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Best of Liz Benston

Gaming Guru

Liz Benston
 

For Gambling Addicts, Center is a Lifesaver

20 May 2004

LAS VEGAS -- When Barbara found out about the Problem Gambling Center from a friend several months ago, she obtained approval from her insurance company to pay for part of the treatment expenses. But she didn't come in for her first therapy session for another three months.

"I was scared. I thought I could fix the problem myself without my husband finding out. There was a lot of financial damage done," said Barbara, who declined to give her last name. "When I walked into this program Monday, they almost had to carry me in. I was suicidal."

Barbara is one of an estimated 150 to 200 additional patients that the nonprofit Problem Gambling Center in Las Vegas is expected to treat this year with the launch this month of its first daytime program for people who work graveyard or swing shifts.

The Problem Gambling Center, founded in 1986 and funded almost entirely from casino donations, is one of only a handful of treatment options in Nevada and the state's largest treatment center for compulsive gamblers.

The center's existing night program now treats about 200 to 250 people a year and consists of treatment sessions that run four nights a week for about two and a half hours a night. After six weeks, gamblers attend follow-up sessions once a week for a year and are encouraged to attend meetings of Gamblers Anonymous, a self-help group based on the tenets of Alcoholics Anonymous.

The center's day program, which duplicates the night program but is offered during traditional work hours, will help relieve the center's list of about 35 people who had been waiting for a slot to open up with the night program, organizers say. While it might only take a month or so for a spot to open, a few days can make a significant difference in the life of a person who is already in the last, self-destructive stage of a gambling addiction, they say.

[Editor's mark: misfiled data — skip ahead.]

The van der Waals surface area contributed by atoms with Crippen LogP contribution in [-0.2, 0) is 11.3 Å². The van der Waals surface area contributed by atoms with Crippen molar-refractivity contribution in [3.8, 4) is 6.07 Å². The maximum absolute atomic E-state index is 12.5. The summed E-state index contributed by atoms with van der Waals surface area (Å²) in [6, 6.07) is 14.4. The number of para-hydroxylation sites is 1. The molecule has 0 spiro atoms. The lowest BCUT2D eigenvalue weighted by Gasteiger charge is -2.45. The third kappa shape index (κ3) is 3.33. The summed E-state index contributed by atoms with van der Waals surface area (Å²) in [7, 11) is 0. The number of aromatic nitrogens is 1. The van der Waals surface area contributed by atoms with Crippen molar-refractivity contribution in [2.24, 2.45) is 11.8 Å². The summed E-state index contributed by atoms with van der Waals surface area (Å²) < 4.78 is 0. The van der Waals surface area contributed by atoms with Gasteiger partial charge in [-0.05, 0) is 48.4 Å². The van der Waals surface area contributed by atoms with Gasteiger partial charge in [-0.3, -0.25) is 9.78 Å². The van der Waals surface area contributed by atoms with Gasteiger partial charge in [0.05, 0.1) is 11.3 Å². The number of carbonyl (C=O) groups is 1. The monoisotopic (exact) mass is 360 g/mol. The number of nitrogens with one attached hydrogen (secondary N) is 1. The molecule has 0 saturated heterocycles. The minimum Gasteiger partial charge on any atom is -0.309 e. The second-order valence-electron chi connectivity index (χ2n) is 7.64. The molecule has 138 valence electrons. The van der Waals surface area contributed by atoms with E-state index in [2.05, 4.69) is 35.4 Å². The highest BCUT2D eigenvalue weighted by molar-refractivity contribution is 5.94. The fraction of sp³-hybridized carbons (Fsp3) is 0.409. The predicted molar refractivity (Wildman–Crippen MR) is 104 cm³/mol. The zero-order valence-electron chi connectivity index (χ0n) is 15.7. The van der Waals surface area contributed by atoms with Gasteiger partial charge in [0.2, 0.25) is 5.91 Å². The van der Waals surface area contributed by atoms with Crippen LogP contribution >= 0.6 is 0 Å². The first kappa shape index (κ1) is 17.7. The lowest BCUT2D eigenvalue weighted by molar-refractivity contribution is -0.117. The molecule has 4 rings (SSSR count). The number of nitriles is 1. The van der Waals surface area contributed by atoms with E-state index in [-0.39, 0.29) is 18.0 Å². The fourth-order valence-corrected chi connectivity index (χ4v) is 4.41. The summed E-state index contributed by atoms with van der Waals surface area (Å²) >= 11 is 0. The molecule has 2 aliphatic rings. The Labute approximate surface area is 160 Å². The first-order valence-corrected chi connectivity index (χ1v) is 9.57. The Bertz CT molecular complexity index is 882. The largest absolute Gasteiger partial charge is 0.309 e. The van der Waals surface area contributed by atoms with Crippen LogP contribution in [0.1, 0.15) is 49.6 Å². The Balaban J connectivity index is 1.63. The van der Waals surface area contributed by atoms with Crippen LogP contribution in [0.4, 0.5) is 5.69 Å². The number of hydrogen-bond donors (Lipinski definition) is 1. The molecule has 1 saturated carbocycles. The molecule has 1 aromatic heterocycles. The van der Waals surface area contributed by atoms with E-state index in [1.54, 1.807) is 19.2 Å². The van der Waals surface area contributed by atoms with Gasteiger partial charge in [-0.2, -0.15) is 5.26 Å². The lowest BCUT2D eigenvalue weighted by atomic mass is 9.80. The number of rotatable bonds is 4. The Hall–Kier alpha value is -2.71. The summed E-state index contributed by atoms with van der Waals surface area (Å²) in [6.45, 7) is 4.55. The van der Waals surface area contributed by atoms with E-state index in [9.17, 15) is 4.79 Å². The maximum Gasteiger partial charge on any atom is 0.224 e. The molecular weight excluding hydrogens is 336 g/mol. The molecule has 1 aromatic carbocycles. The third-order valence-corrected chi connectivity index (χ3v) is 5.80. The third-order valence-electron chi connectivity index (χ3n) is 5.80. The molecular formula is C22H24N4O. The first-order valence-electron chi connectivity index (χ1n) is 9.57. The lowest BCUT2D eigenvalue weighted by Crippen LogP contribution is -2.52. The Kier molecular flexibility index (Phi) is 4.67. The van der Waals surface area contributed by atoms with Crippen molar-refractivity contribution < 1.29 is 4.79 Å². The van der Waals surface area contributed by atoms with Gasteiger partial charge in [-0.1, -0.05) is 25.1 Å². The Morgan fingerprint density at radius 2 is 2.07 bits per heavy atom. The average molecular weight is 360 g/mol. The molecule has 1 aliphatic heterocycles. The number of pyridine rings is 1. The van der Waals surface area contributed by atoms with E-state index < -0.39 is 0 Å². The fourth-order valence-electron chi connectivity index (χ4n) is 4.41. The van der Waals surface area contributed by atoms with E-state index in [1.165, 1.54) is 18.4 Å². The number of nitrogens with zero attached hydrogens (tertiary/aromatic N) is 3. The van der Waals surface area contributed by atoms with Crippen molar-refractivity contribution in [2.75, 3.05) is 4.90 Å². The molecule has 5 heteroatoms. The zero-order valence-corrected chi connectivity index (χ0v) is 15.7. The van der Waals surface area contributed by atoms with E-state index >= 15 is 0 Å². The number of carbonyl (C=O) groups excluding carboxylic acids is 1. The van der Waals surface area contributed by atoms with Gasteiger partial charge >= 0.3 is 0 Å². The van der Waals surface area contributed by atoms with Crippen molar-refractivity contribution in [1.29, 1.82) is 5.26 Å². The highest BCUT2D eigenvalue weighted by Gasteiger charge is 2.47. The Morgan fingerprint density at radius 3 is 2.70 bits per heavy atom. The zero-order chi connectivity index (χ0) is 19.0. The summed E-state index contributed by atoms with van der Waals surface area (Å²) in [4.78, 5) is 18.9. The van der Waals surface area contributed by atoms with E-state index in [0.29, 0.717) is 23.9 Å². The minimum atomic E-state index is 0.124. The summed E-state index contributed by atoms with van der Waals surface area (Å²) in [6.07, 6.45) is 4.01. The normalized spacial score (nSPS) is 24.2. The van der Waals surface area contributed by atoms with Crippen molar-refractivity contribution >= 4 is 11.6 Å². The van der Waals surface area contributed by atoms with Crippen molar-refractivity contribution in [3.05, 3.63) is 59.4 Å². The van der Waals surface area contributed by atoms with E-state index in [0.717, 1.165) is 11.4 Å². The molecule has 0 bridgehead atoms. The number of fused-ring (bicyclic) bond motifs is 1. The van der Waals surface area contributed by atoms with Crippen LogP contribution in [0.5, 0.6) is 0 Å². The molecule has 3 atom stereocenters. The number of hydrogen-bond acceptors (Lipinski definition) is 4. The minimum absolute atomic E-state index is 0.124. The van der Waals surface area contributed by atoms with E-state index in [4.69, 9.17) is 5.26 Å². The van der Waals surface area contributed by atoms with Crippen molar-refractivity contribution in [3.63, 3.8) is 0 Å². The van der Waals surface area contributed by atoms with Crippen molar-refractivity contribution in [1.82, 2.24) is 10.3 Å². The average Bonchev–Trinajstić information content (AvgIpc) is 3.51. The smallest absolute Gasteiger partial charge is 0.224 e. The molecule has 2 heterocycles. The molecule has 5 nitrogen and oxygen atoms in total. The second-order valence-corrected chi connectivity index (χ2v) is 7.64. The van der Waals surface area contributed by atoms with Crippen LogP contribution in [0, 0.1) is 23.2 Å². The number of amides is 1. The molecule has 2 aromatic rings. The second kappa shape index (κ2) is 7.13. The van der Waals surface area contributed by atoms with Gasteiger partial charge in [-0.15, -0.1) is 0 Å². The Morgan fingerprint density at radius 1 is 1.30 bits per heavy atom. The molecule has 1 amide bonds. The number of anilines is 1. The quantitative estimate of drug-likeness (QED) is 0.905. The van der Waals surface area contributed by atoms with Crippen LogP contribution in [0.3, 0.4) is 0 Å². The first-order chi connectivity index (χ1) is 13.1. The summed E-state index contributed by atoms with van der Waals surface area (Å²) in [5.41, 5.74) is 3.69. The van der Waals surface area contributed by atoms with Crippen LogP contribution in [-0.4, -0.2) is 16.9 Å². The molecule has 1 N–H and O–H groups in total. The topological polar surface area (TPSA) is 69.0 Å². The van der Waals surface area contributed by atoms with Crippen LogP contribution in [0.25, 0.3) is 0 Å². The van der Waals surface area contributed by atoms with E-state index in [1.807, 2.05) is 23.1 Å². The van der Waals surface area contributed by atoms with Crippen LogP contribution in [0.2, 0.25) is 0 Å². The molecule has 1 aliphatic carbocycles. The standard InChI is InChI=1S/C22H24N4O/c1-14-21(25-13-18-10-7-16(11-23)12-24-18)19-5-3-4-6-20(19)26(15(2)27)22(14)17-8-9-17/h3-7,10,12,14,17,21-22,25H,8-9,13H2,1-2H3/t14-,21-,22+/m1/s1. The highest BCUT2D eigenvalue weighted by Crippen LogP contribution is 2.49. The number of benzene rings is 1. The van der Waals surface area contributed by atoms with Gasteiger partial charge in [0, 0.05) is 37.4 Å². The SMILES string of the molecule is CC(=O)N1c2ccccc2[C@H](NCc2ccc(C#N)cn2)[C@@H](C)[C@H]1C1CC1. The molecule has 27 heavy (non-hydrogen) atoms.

Recently seven people were still waiting for treatment in evening sessions and two people were waiting for a slot in the day program. Each session is limited to about a dozen people so that they can feel comfortable connecting with a smaller group, organizers say.

The day program helps people who have said their work schedules conflict with the traditional evening program, Problem Gambling Center Chief Executive Mary Merritt said.

"This is a 24-hour town," Merritt said. "We know people don't work traditional 9-to-5 jobs."

Some people on a waiting list for the night program also have been able to switch to the daytime track, she said.

Barbara, 49, doesn't work but said the day program was the only choice that made sense for her.

"It was totally life-changing. This cuts right into the time I'd be going out gambling," she said. "The night program wouldn't work because I'd have to tell my husband where I was for two and a half hours."

The six-week therapy program costs about $2,000 per person in staff and resources, though participants are only charged a fraction of that at $5 per session.

The vast majority of insurance companies don't pay for problem gambling treatment, though a handful have begun paying for some of their customers' treatment costs in the past year, said Robert Hunter, clinical director of the center.